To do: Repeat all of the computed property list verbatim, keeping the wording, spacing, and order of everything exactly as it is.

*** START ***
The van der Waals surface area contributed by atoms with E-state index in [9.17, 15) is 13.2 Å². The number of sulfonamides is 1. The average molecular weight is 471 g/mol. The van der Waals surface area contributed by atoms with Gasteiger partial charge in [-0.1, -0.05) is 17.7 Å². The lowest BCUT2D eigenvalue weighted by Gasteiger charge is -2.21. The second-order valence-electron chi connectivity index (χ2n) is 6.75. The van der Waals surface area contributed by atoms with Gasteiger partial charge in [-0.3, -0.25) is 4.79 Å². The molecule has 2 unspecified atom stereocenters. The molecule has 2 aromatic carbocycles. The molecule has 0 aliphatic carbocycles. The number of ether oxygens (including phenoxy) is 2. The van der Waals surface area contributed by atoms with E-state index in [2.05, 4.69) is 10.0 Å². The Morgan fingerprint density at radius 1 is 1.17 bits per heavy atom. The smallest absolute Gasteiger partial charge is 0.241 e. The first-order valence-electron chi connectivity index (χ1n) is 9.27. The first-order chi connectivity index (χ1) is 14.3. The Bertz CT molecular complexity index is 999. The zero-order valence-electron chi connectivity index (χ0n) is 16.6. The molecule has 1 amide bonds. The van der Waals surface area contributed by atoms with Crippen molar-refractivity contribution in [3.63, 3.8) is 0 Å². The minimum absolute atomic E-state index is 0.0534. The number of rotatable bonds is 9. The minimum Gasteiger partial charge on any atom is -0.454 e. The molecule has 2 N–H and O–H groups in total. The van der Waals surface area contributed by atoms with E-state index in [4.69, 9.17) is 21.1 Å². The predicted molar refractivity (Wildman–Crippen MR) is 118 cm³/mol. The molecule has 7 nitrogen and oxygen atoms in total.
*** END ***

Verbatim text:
The van der Waals surface area contributed by atoms with E-state index in [9.17, 15) is 13.2 Å². The number of sulfonamides is 1. The average molecular weight is 471 g/mol. The van der Waals surface area contributed by atoms with Gasteiger partial charge in [-0.1, -0.05) is 17.7 Å². The lowest BCUT2D eigenvalue weighted by Gasteiger charge is -2.21. The second-order valence-electron chi connectivity index (χ2n) is 6.75. The van der Waals surface area contributed by atoms with Gasteiger partial charge in [-0.3, -0.25) is 4.79 Å². The molecule has 2 unspecified atom stereocenters. The molecule has 2 aromatic carbocycles. The molecule has 0 aliphatic carbocycles. The number of ether oxygens (including phenoxy) is 2. The van der Waals surface area contributed by atoms with E-state index in [2.05, 4.69) is 10.0 Å². The Morgan fingerprint density at radius 1 is 1.17 bits per heavy atom. The smallest absolute Gasteiger partial charge is 0.241 e. The first-order valence-electron chi connectivity index (χ1n) is 9.27. The first-order chi connectivity index (χ1) is 14.3. The Bertz CT molecular complexity index is 999. The zero-order valence-electron chi connectivity index (χ0n) is 16.6. The molecule has 1 amide bonds. The van der Waals surface area contributed by atoms with Crippen molar-refractivity contribution in [3.63, 3.8) is 0 Å². The minimum absolute atomic E-state index is 0.0534. The number of rotatable bonds is 9. The minimum Gasteiger partial charge on any atom is -0.454 e. The molecule has 2 N–H and O–H groups in total. The van der Waals surface area contributed by atoms with E-state index in [4.69, 9.17) is 21.1 Å². The predicted molar refractivity (Wildman–Crippen MR) is 118 cm³/mol. The molecule has 7 nitrogen and oxygen atoms in total.